I started to ride this mare outside the ring over our trails and fields in just her halter with two lead ropes tied together as reins. If only there had been a bitless bridle! Penny Lane passed away in 2000 - she lived 31 happy years - and after 1983 she never had a bit in her mouth.
Off-track-Thoroughbred, Baja, on a cold Novermber day, 2007.
Photo by Brian Ober
In August of 2007 I started exercising an off-track-Thoroughbred gelding, Baja, every weekday morning. His usual bridle had a heavy snaffle with a slow twist and sharp, acute edges. Using my seat and legs properly made me again question if the bit was necessary at all with this horse or any horse. And as the days got colder, I became increasingly uncomfortable putting that piece of icy metal in Baja's mouth. By December, I was hanging his bridle over my dashboard with the heat cranked to warm the bit, haunted by that line from A Horse's Prayer that says, "Never put a frosty bit in my mouth, first warm it by holding it a moment in your hands."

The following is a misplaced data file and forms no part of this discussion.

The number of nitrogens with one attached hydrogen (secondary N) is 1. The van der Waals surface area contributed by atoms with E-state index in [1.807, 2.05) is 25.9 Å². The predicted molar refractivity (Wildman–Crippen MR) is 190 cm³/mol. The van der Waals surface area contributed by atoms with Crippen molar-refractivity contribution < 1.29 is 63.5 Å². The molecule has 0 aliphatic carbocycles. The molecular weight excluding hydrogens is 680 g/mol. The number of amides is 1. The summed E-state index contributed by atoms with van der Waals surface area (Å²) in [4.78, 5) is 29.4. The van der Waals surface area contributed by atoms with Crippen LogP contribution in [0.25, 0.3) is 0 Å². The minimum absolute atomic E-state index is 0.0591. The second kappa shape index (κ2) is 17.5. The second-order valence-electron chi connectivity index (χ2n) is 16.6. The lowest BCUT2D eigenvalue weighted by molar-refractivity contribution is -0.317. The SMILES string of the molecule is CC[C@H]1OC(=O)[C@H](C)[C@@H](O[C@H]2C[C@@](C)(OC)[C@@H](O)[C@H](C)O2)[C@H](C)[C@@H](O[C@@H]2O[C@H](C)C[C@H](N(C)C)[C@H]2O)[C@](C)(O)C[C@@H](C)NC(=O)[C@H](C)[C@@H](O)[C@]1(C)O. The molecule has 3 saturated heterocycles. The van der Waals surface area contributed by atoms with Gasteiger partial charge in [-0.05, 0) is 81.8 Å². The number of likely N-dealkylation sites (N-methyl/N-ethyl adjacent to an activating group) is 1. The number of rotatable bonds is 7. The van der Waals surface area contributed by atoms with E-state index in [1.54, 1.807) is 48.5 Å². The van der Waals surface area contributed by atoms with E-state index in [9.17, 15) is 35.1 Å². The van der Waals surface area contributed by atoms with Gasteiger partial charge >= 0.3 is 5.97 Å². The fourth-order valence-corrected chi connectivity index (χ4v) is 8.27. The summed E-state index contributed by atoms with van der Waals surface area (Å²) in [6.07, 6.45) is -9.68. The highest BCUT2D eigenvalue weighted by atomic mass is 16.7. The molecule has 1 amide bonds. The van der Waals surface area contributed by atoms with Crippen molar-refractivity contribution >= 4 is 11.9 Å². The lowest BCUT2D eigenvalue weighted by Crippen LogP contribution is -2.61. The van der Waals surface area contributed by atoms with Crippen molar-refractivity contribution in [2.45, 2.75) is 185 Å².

In the afternoons, I was riding a buckskin Quarter Horse for some friends. This was my first experience with a western headstall. The owners assured me the bit was not painful to the horse, but it resembled giant forceps and was completely off-putting to me. The mare was three years old and the plan was for me to lightly exercise her at the walk and trot each day. I decided to ride using her halter with reins attached and it worked out perfectly. She listened to my seat and even "halt" was easy with just a shifting of my body weight. I began to seriously wonder how much my own competency as a rider seemed to make the bit redundant. Was the correct use of seat, legs, and brain more important to the outcome of a ride than the bit?